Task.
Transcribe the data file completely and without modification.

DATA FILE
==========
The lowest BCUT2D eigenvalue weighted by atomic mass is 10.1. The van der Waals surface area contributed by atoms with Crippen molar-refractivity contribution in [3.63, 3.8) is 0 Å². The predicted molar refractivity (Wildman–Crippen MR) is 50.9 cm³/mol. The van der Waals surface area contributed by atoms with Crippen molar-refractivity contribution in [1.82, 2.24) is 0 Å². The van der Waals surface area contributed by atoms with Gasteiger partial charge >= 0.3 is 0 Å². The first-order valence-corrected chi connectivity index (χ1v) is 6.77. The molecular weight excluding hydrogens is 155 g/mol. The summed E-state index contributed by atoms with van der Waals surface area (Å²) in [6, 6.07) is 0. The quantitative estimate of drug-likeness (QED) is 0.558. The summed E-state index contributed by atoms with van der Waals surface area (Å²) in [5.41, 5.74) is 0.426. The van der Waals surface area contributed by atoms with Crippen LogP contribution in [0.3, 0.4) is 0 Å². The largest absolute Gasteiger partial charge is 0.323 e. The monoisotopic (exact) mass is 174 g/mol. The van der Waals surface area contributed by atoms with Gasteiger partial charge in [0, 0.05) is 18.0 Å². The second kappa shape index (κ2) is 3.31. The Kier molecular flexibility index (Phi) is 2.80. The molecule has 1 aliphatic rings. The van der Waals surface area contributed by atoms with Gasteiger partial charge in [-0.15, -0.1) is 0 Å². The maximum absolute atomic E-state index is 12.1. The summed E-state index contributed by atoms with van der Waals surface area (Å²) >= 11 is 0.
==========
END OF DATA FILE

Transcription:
The lowest BCUT2D eigenvalue weighted by atomic mass is 10.1. The van der Waals surface area contributed by atoms with Crippen molar-refractivity contribution in [3.63, 3.8) is 0 Å². The predicted molar refractivity (Wildman–Crippen MR) is 50.9 cm³/mol. The van der Waals surface area contributed by atoms with Crippen molar-refractivity contribution in [1.82, 2.24) is 0 Å². The van der Waals surface area contributed by atoms with Gasteiger partial charge >= 0.3 is 0 Å². The first-order valence-corrected chi connectivity index (χ1v) is 6.77. The molecular weight excluding hydrogens is 155 g/mol. The summed E-state index contributed by atoms with van der Waals surface area (Å²) in [6, 6.07) is 0. The quantitative estimate of drug-likeness (QED) is 0.558. The summed E-state index contributed by atoms with van der Waals surface area (Å²) in [5.41, 5.74) is 0.426. The van der Waals surface area contributed by atoms with Crippen LogP contribution in [0.3, 0.4) is 0 Å². The largest absolute Gasteiger partial charge is 0.323 e. The monoisotopic (exact) mass is 174 g/mol. The van der Waals surface area contributed by atoms with Gasteiger partial charge in [0, 0.05) is 18.0 Å². The second kappa shape index (κ2) is 3.31. The Kier molecular flexibility index (Phi) is 2.80. The molecule has 1 aliphatic rings. The van der Waals surface area contributed by atoms with Gasteiger partial charge in [-0.15, -0.1) is 0 Å². The maximum absolute atomic E-state index is 12.1. The summed E-state index contributed by atoms with van der Waals surface area (Å²) >= 11 is 0.